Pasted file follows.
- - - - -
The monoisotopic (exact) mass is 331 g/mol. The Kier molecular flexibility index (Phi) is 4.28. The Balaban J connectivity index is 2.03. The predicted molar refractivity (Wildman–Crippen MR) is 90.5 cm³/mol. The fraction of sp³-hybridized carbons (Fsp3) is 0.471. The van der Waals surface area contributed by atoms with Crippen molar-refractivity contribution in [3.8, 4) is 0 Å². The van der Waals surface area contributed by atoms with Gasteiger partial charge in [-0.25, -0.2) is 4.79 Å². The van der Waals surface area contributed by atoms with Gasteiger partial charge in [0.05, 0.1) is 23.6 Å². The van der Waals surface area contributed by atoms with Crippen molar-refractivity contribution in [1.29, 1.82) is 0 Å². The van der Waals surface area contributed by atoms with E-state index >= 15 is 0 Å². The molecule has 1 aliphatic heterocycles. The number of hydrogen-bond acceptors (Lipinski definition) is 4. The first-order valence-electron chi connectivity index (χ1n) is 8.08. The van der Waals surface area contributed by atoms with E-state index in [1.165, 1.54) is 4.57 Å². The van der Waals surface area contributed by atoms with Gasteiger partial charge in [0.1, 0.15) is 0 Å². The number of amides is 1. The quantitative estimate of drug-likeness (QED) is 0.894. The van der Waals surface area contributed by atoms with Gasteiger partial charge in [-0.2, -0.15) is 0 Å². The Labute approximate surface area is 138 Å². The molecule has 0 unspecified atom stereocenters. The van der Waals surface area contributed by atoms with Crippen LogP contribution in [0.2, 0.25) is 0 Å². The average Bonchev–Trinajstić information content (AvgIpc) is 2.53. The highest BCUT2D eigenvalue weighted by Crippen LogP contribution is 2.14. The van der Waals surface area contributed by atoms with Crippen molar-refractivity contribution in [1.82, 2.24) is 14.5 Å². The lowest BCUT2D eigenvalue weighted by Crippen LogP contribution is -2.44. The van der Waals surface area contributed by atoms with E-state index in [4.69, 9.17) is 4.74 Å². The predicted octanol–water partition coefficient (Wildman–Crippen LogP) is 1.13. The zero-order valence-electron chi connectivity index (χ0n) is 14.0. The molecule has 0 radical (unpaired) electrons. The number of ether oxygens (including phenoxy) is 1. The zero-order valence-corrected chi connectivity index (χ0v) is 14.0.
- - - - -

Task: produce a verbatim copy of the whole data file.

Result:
The monoisotopic (exact) mass is 331 g/mol. The Kier molecular flexibility index (Phi) is 4.28. The Balaban J connectivity index is 2.03. The predicted molar refractivity (Wildman–Crippen MR) is 90.5 cm³/mol. The fraction of sp³-hybridized carbons (Fsp3) is 0.471. The van der Waals surface area contributed by atoms with Crippen molar-refractivity contribution in [3.8, 4) is 0 Å². The van der Waals surface area contributed by atoms with Gasteiger partial charge in [-0.25, -0.2) is 4.79 Å². The van der Waals surface area contributed by atoms with Gasteiger partial charge in [0.05, 0.1) is 23.6 Å². The van der Waals surface area contributed by atoms with Crippen molar-refractivity contribution in [1.29, 1.82) is 0 Å². The van der Waals surface area contributed by atoms with E-state index >= 15 is 0 Å². The molecule has 1 aliphatic heterocycles. The number of hydrogen-bond acceptors (Lipinski definition) is 4. The first-order valence-electron chi connectivity index (χ1n) is 8.08. The van der Waals surface area contributed by atoms with E-state index in [1.165, 1.54) is 4.57 Å². The van der Waals surface area contributed by atoms with Gasteiger partial charge in [0.1, 0.15) is 0 Å². The number of amides is 1. The quantitative estimate of drug-likeness (QED) is 0.894. The van der Waals surface area contributed by atoms with Gasteiger partial charge in [-0.2, -0.15) is 0 Å². The Labute approximate surface area is 138 Å². The molecule has 0 unspecified atom stereocenters. The van der Waals surface area contributed by atoms with Crippen LogP contribution in [0.2, 0.25) is 0 Å². The average Bonchev–Trinajstić information content (AvgIpc) is 2.53. The highest BCUT2D eigenvalue weighted by Crippen LogP contribution is 2.14. The van der Waals surface area contributed by atoms with Crippen molar-refractivity contribution in [1.82, 2.24) is 14.5 Å². The lowest BCUT2D eigenvalue weighted by Crippen LogP contribution is -2.44. The van der Waals surface area contributed by atoms with E-state index in [4.69, 9.17) is 4.74 Å². The predicted octanol–water partition coefficient (Wildman–Crippen LogP) is 1.13. The zero-order valence-electron chi connectivity index (χ0n) is 14.0. The molecule has 0 radical (unpaired) electrons. The number of ether oxygens (including phenoxy) is 1. The zero-order valence-corrected chi connectivity index (χ0v) is 14.0.